American Society of Civil Engineers


Retention and Distribution of 1-Naphthol and Naphthol Polymerization Products on Surface Soils


by Fangxiang Xu, (Grad. Student, Dept. of Civ. Engrg., 2118 Fiedler Hall, Kansas State Univ., Manhattan, KS 66506-5000) and Alok Bhandari, P.E., (corresponding author), M.ASCE, (Assoc. Prof., Dept. of Civ. Engrg., 2118 Fiedler Hall, Kansas State Univ., Manhattan, KS 66506-5000 E-mail: bhandari@ksu.edu)

Journal of Environmental Engineering, Vol. 129, No. 11, November 2003, pp. 1041-1050, (doi:  http://dx.doi.org/10.1061/(ASCE)0733-9372(2003)129:11(1041))

     Access full text
     Purchase Subscription
     Permissions for Reuse  

Document type: Journal Paper
Abstract: Sorption and extractability of naphthol and naphthol polymerization products (NPP) were evaluated in two surface soils. NPP were generated by the addition of horseradish peroxidase and H2O2 to naphthol solutions in contact with the surface soils. While NPP retention on the forest soil was lower compared to the parent naphthol, no difference in sorption of naphthol and NPP was observed in the agricultural soil. The agricultural soil retained more naphthol and NPP than the forest soil. The NPP sorption behavior noted in this study was in contrast to that of phenol polymerization products observed by other researchers. The presence of phenol and 2,4-dichlorophenol as cosolutes had no significant impact on naphthol or NPP retention on the two soils, and naphthol was more easily extracted from both soils whenever phenol was present as a cosolute. Characterization of the naphthol polymerization products using reverse-phase high-pressure liquid chromatography and octanol-water partitioning indicated that significant fractions of the water-soluble and insoluble NPP were comprised of oligomers that were more polar than the parent 1-naphthol. This decrease in polarity upon polymerization is believed to have been responsible for the NPP retention and binding behavior observed in this study.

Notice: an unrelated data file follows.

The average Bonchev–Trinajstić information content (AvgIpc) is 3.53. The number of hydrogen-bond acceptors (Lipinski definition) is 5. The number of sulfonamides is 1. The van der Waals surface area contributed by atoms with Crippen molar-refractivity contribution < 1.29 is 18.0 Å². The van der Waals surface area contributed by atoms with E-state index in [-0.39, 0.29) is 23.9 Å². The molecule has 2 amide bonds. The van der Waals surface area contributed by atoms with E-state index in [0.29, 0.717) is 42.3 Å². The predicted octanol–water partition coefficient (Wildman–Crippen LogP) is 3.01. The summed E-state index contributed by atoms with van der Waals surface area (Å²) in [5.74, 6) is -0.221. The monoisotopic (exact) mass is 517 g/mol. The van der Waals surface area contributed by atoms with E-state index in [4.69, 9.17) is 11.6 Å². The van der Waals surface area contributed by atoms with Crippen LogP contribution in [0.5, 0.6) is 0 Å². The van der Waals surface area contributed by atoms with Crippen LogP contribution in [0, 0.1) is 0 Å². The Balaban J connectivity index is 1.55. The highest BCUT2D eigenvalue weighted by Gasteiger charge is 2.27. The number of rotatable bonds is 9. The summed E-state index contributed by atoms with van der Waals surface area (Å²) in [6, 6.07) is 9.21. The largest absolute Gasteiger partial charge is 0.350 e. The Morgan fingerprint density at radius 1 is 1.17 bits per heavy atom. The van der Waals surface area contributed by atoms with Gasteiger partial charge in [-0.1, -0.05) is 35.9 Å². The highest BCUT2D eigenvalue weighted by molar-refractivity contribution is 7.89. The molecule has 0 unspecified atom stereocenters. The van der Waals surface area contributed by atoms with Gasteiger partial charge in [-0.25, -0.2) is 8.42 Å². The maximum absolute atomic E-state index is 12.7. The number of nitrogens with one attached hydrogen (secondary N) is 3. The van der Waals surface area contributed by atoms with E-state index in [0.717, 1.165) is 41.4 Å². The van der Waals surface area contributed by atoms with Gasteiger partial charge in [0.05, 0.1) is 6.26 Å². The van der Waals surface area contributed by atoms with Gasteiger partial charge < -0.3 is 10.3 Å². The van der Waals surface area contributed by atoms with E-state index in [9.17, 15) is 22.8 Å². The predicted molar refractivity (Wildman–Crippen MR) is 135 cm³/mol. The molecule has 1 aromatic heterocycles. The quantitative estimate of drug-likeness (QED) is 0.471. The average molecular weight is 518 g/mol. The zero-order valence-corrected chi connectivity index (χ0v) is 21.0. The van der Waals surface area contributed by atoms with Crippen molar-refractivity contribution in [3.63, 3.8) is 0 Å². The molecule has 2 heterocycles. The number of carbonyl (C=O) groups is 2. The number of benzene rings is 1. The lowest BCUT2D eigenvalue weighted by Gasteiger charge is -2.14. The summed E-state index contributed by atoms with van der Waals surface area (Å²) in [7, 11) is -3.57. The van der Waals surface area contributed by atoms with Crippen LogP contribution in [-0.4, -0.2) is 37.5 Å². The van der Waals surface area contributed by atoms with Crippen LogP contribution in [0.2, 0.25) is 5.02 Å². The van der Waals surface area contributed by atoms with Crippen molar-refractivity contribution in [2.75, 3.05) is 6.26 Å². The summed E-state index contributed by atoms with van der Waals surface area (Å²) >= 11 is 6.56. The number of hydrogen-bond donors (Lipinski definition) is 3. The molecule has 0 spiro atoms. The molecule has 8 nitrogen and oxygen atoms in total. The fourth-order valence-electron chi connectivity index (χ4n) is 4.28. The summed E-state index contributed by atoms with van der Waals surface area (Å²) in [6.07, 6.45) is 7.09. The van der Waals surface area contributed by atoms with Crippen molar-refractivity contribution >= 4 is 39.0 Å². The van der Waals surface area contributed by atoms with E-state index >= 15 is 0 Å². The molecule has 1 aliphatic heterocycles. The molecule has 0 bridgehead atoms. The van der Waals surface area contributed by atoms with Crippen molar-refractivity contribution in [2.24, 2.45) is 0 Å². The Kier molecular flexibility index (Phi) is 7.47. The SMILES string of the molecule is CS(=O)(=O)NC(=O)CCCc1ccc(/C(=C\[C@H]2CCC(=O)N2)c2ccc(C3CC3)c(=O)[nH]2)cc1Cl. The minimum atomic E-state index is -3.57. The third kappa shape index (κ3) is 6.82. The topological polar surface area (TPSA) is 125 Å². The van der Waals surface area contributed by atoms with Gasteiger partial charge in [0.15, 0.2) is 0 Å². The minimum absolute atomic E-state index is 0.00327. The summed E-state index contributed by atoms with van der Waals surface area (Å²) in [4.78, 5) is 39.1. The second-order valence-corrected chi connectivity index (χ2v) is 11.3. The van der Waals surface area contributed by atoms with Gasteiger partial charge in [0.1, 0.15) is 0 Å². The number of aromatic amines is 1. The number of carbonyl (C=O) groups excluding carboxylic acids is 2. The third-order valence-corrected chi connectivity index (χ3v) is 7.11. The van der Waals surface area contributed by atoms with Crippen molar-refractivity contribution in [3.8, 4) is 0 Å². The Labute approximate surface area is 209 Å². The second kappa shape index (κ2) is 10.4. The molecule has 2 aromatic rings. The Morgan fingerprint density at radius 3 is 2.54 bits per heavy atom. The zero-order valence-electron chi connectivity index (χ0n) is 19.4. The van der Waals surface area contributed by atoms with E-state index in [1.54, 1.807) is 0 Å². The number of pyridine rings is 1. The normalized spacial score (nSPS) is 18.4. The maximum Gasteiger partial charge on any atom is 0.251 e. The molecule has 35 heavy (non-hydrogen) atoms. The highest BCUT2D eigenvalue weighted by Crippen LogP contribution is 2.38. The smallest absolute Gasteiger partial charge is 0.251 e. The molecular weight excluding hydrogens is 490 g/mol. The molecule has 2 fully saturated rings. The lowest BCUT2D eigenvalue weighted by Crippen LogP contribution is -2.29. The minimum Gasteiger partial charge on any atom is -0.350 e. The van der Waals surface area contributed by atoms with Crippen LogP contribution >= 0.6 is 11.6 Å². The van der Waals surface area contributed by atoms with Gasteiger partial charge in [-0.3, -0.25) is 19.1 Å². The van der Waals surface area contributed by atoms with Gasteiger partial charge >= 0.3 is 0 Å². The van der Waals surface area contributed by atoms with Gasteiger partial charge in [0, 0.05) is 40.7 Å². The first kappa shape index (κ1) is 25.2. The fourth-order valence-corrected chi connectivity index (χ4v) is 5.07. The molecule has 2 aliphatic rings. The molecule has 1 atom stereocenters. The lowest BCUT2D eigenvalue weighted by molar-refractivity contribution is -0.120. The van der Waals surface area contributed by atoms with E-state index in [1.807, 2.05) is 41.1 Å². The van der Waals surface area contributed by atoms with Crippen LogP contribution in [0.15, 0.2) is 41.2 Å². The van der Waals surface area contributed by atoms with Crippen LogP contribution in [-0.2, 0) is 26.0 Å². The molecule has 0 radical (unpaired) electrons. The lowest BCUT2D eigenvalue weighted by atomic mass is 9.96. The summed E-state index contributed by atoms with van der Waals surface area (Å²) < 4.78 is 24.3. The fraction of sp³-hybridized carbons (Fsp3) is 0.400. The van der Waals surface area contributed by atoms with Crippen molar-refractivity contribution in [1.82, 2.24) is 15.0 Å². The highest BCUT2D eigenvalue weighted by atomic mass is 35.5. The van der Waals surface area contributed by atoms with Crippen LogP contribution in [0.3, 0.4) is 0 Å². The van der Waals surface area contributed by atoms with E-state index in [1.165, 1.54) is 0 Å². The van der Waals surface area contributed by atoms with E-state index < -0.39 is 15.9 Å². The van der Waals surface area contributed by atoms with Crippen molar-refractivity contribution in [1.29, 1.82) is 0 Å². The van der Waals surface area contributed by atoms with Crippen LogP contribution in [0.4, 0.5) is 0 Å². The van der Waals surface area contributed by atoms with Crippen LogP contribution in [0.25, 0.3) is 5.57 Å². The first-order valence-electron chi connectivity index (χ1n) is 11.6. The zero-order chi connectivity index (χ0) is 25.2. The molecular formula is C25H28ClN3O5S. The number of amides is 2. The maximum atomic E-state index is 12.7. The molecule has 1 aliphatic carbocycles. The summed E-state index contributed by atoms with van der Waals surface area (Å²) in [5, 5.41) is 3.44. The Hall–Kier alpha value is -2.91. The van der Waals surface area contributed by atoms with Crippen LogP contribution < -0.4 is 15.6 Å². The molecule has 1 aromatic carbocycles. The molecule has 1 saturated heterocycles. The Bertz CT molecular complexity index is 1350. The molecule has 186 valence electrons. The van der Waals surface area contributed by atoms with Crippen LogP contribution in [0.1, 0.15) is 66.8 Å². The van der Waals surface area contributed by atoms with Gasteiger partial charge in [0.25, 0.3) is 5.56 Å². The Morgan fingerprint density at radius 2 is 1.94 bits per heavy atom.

ASCE Subject Headings:
Enzymes
Hazardous wastes
Hydrocarbons
Soil treatment
Toxicity